back to article Intel ships mystery quantum hardware to national lab

Intel sees quantum computing as the next step beyond today's CPUs and GPUs, and this week took a step ahead in delivering such a system. The chipmaker is sending quantum computing equipment to the US Department of Energy’s Argonne National Laboratory (ANL) where it will slot into a real-world quantum system being built at ANL …

  1. Androgynous Cow Herd

    It's not clear what the equipment is,

    or isn't

    1. bazza Silver badge

      Re: It's not clear what the equipment is,

      Nor is it certain that it will be delivered. They'd have to open it to see, but beware of the angry cat stuck inside

      1. bazza Silver badge

        Re: It's not clear what the equipment is,

        (though the cat may or may not be there either, but regardless it will be angry)

    2. Marco van Beek

      Re: It's not clear what the equipment is,

      Brings a whole new meaning to “dead on arrival”. “But that’s what you ordered, sir…”.

      I wonder you place the order after it arrives…

      1. TimMaher Silver badge
        Joke

        Re: after it arrives

        Old joke:-

        “Neutrino!”

        “Knock, knock!”

        “Who’s there?”

  2. breakfast

    Going to be hard to track that delivery

    They'll be able to tell where the delivery truck is or how quickly it is going, but not both.

  3. John Brown (no body) Silver badge

    Why are quantum computers so big...

    ...when quantum particles are so small?

    And how big is the FBI one at Quantico? How many Quantum computer builders are pissed that that name is already taken?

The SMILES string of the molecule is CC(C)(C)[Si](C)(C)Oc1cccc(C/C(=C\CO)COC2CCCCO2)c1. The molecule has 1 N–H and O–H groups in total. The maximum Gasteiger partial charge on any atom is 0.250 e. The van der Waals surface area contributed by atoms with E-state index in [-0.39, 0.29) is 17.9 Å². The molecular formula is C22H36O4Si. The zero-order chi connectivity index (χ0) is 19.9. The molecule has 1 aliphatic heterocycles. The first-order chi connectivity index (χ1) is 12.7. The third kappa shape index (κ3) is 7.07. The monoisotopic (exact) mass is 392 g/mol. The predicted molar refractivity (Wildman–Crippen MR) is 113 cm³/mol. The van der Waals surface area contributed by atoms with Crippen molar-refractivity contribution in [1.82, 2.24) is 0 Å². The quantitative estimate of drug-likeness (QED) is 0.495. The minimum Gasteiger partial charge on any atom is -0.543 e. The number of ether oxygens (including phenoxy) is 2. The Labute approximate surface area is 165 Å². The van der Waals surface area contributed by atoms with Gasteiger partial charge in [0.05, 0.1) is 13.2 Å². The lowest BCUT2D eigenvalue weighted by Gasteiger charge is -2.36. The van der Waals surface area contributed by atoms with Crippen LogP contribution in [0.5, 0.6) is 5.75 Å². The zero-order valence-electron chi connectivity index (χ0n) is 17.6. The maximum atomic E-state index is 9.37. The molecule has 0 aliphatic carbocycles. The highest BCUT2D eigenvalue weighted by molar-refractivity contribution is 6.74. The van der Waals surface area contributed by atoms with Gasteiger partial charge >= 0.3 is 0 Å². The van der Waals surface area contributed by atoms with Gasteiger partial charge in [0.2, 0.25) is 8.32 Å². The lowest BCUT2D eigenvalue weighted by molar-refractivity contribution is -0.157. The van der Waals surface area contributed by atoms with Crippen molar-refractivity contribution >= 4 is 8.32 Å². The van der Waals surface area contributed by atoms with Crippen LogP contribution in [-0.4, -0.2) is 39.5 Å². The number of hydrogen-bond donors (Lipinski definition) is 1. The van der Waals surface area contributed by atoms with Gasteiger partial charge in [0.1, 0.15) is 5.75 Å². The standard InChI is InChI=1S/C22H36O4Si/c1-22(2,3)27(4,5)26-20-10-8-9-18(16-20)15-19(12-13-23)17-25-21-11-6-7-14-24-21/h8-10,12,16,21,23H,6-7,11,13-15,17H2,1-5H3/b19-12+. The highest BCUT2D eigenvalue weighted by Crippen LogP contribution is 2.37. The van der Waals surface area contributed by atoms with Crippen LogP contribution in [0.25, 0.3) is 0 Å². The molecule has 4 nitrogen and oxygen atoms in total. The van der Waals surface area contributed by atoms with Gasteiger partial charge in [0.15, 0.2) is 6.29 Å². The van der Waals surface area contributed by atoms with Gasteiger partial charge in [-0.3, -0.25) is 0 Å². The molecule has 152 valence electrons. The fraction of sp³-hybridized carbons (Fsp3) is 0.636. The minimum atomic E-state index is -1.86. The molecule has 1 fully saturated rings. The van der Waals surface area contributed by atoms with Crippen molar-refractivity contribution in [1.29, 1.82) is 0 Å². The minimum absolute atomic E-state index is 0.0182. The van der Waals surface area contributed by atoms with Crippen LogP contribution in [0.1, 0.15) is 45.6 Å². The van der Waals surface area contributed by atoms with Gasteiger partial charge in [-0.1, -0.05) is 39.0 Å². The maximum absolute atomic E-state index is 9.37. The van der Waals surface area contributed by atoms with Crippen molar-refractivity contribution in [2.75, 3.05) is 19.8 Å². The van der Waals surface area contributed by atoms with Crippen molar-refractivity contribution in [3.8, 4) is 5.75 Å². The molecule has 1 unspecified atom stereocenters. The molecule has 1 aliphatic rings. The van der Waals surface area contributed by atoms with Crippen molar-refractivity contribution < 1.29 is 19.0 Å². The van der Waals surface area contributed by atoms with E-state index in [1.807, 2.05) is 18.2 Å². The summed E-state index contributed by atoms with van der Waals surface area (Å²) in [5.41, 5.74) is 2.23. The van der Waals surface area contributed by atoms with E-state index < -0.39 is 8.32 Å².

4. ecofeco Silver badge

    But... why?

    Why connect x86 architecture, with all of its failures and warts, at all?

    FFS.

  5. Tempest8008

    Facilitate collaboration?

    I love this part:

    "Researchers have complained Uncle Sam hasn't done enough to facilitate collaboration and bridge the gap between educators, developers, and scientists involved in algorithms and developing hardware."

    This being the US, there aren't any blockages here for the US Gov't to remove.

    Pick up a phone. Write an email. Send up smoke signals. No one is stopping you.

    If you read about something interesting, you can follow up yourself. Why do you need something special (ie Government money) to do that? There are a wealth of official journals, blogs, websites, periodicals etc. dedicated to quantum computing. It's a small enough community that most of them likely are familiar with each others' work and can reach out if they want. The biggest blockage I could see would be private companies being proprietary with their research. Like it or not, D-Wave isn't sharing with Intel, Intel isn't sharing with Microsoft, Microsoft isn't sharing with Google.

    There are likely insights each of them COULD share with each other, but they won't because they all want to capitalize first on what their research produces. But the Government won't stop that. That's healthy competition and as long as companies are spending the money on all that skull sweat, the taxpayers aren't. No way in hell the Gov't will step in at this point.

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